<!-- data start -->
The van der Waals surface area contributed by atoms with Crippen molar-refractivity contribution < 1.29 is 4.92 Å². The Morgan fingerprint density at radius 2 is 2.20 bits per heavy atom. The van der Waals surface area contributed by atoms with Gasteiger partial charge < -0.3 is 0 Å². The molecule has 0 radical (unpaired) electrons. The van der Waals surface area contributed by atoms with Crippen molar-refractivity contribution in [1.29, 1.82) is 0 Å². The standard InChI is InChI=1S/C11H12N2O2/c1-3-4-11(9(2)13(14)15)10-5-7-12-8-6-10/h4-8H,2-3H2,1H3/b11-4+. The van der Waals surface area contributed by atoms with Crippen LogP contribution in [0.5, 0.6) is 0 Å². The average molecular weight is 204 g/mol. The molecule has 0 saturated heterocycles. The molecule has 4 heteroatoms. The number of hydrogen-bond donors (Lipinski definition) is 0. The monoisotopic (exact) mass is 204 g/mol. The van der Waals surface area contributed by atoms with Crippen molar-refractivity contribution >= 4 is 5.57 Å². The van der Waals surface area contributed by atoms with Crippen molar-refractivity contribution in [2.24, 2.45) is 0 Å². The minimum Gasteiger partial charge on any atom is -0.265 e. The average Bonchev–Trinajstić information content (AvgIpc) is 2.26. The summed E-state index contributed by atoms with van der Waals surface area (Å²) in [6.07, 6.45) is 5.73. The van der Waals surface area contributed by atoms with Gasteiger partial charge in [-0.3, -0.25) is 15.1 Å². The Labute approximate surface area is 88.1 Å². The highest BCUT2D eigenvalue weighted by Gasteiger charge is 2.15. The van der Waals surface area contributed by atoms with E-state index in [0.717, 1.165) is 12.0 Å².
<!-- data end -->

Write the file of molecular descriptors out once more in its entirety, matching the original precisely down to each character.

The van der Waals surface area contributed by atoms with Crippen molar-refractivity contribution < 1.29 is 4.92 Å². The Morgan fingerprint density at radius 2 is 2.20 bits per heavy atom. The van der Waals surface area contributed by atoms with Gasteiger partial charge < -0.3 is 0 Å². The molecule has 0 radical (unpaired) electrons. The van der Waals surface area contributed by atoms with Crippen molar-refractivity contribution in [1.29, 1.82) is 0 Å². The standard InChI is InChI=1S/C11H12N2O2/c1-3-4-11(9(2)13(14)15)10-5-7-12-8-6-10/h4-8H,2-3H2,1H3/b11-4+. The van der Waals surface area contributed by atoms with Crippen LogP contribution in [0.5, 0.6) is 0 Å². The average molecular weight is 204 g/mol. The molecule has 0 saturated heterocycles. The molecule has 4 heteroatoms. The number of hydrogen-bond donors (Lipinski definition) is 0. The monoisotopic (exact) mass is 204 g/mol. The van der Waals surface area contributed by atoms with Crippen molar-refractivity contribution >= 4 is 5.57 Å². The van der Waals surface area contributed by atoms with Crippen molar-refractivity contribution in [2.24, 2.45) is 0 Å². The minimum Gasteiger partial charge on any atom is -0.265 e. The average Bonchev–Trinajstić information content (AvgIpc) is 2.26. The summed E-state index contributed by atoms with van der Waals surface area (Å²) in [6.07, 6.45) is 5.73. The van der Waals surface area contributed by atoms with Gasteiger partial charge in [-0.3, -0.25) is 15.1 Å². The Labute approximate surface area is 88.1 Å². The highest BCUT2D eigenvalue weighted by Gasteiger charge is 2.15. The van der Waals surface area contributed by atoms with E-state index in [0.717, 1.165) is 12.0 Å².